Monday, February 10, 2014

Author Spotlight: Michael E. Shay


In the midst of the Philippine-American War, twenty-two-year-old Robert Dexter Carter served in Manila as a civilian quartermaster clerk. Through his letters to his family, he provided a vivid picture of army life in Manila—the sights, the smells, and his responses to the native culture. In addition to his letters, his diary, and several related articles present a firsthand account of the historic voyage of the United States Army Transport Grant through the Suez Canal to Manila in early 1899. Carter’s writings not only tell of his sometimes harrowing experiences but also reveal the aspirations and fears of a young man not quite sure of his next steps on life’s journey.  Enhanced by photographs from collections at the Library of Congress and the Military History Institute, as well as many of Carter’s own whimsical drawings, the book will appeal to armchair historians and scholars alike.



Q: How did you come across Robert D. Carter’s story?
History does not take place in a vacuum, and the study and writing of it often takes me in many directions. That is a large part of the enjoyment and the challenge of writing history. Sometimes I just don’t know where the idea for the next book will come from.  In some way, you could almost say that the book picks me.

Carter’s story is a direct outgrowth from my research for a biography of Maj. Gen. Clarence R. Edwards. As a younger officer, Edwards served on the staff of Maj. Gen. Henry Lawton during the Philippine War. Young Carter served as a civilian quartermaster in Lawton’s division. He was also the son of a good friend and former colleague of Lawton, and he owed his job to that connection. I came across a reference to a collection that contained Carter’s diary and letters, and I followed up with the curator of the materials.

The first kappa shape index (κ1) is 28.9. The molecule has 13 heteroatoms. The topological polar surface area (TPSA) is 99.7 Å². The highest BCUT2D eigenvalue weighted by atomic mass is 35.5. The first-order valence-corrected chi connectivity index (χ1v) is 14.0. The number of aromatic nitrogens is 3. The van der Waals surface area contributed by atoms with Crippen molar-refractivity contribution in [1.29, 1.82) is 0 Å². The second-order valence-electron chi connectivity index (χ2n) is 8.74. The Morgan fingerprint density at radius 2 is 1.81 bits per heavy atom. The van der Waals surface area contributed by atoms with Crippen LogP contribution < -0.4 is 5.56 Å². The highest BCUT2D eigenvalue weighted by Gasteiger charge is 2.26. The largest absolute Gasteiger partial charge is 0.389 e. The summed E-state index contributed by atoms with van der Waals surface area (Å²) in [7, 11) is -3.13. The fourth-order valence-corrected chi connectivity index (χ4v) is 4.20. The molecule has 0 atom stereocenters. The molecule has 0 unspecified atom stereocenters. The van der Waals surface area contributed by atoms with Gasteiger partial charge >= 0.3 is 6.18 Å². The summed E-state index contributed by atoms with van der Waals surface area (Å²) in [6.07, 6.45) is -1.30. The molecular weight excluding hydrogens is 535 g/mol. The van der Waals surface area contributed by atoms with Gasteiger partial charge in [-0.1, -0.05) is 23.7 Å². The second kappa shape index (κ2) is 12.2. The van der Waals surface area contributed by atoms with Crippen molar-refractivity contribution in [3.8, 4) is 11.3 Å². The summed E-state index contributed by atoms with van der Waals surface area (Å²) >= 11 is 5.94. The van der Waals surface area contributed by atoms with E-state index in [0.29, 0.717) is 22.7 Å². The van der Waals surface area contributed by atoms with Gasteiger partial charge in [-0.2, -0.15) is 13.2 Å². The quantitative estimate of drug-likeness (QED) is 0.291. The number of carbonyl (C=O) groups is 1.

Q: What was the context for the Philippine War?
The Philippine War was fairly inevitable, but somewhat accidental in its timing. Inevitable because of the increasing demands for expansion during the 1890’s by important persons like Theodore Roosevelt and others who wished to project American power abroad, particularly in the Pacific Rim. They were referred to as “Imperialists.” The instrument used for this extension would be the United States Navy, and given the technology of the day, the warships would need coaling stations, among other things. There was tremendous pressure to annex Hawaii, for instance. Increased trade, they argued, was sure to follow. Accidental, because when we went to war with Spain in 1898, Commodore George Dewey was ordered to Manila to take on the Spanish fleet anchored in Manila Bay. His victory in May 1898 was so swift and so total that the United States was left with a dilemma: How much or how little of the Philippine Islands do we want to retain? The problem was the fact that there was a simmering insurrection in the islands, and we initially sent a mixed signal to the rebels that we would not stand in their way. In fact, the U. S. transported several prominent rebels back to Manila from their exile. It came to a head, when President McKinley decided to keep the entire archipelago. Since Spain was defeated, the insurrectos, angered at what they saw as American duplicity, turned their attention to the new landlord.

Q: What did you enjoy most about Carter’s story?